Have you connected the change and the transition to a larger, meaningful context? Ask yourself if you have made it clear how the change and the transition you’re making is necessary. This is a good time to revisit the assessment you completed in the previous issue. It will point the way to the benefits you hope to achieve, such as capturing the right information consistently, keeping your information clean, utilizing a consistent process and enabling useful reporting. Drawing the link between expected behaviors and business and individual benefits can help your employees understand the purpose behind the actions that you’re asking the team to engage in.
Most important, and related to all of the above, have you communicated clearly? Ask yourself if you are giving your team accurate information and repeating key messages over and over again. Confusion is the enemy of a smooth transition; simple, clear communication will help repel confusion. Don’t assume they’ll hear you the first time; you’ll have to repeat things over and over again.
Step 3: Organize
Once you’ve identified the positive and negative behaviors you want to encourage or discourage, you should refer to these as you build the protocols you’ll be putting in place. These protocols will be different for every life science organization, so I won’t spend a lot of time on specifics here—except to mention that your protocol will need to address these facets: capturing the right information, doing so consistently, clarifying the process, sharing the understanding of the process, keeping your information clean and reporting on results.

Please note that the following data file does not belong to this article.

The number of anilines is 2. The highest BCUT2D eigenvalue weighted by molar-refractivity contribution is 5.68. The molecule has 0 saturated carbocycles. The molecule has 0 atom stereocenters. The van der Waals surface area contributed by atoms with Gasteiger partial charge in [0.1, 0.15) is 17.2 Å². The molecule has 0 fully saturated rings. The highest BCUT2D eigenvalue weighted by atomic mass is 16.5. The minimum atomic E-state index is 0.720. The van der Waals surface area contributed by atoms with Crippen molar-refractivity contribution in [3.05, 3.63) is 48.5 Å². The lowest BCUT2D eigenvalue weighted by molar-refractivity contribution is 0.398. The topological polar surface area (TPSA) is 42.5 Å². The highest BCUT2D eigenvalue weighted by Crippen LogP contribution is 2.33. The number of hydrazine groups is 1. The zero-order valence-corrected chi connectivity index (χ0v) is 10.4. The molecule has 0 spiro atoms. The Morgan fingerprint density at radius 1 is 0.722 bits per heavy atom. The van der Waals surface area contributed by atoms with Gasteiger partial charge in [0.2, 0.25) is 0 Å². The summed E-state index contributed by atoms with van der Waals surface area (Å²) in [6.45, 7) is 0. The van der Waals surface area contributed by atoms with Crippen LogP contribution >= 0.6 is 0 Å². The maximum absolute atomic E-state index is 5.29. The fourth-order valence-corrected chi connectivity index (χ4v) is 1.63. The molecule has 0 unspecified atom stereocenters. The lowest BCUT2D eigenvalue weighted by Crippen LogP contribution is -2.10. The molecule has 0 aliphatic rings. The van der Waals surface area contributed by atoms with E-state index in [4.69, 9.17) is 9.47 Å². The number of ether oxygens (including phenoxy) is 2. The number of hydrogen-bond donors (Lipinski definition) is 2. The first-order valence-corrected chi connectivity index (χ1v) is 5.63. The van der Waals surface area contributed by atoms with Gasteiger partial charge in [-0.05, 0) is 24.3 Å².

Managing the Neutral Zone
The time during which you and your team are creating new protocols is a perfect example of what William Bridges calls “the neutral zone.” He notes, “I call it the neutral zone because it is a nowhere between two somewheres, and because while you are in it, forward motion seems to stop while you hang suspended between was and will be.”
When creating new protocols, you’re suspended. You’re trying to figure out what the new methods and SOPs will be, while still getting work accomplished. There are several dangers here. People’s anxiety rises. Their motivation falls. They can feel overwhelmed. They can become polarized. To mitigate these potential negative effects, ask yourself the following questions (adapted from Bridges):
Have I done my best to normalize this “in-between” time by acknowledging it as an uncomfortable period and explaining how it can be turned to our advantage? Ask yourself if you’re giving yourself and your team permission to treat this time as distinct from the time before (“the way things used to be done”) and the time after (“the new—and better—way we do things now”).
Have I set short-range goals and checkpoints, with realistic output objectives for each? Ask yourself if you’ve outlined the next steps for your team, so they know what’s coming. For teams in a hurry, there’s a strong tendency to focus on the end deliverable, but doing so can encourage “glossing over” the intermediate steps that are so necessary for success. These intermediate steps might include:
- defining the new SOPs and protocols
- testing them
- refining them
- locking them down
And they should definitely include:
- training the team in the new protocols
Assigning dates to each of these mini-phases will help your life science team members keep the big picture in mind.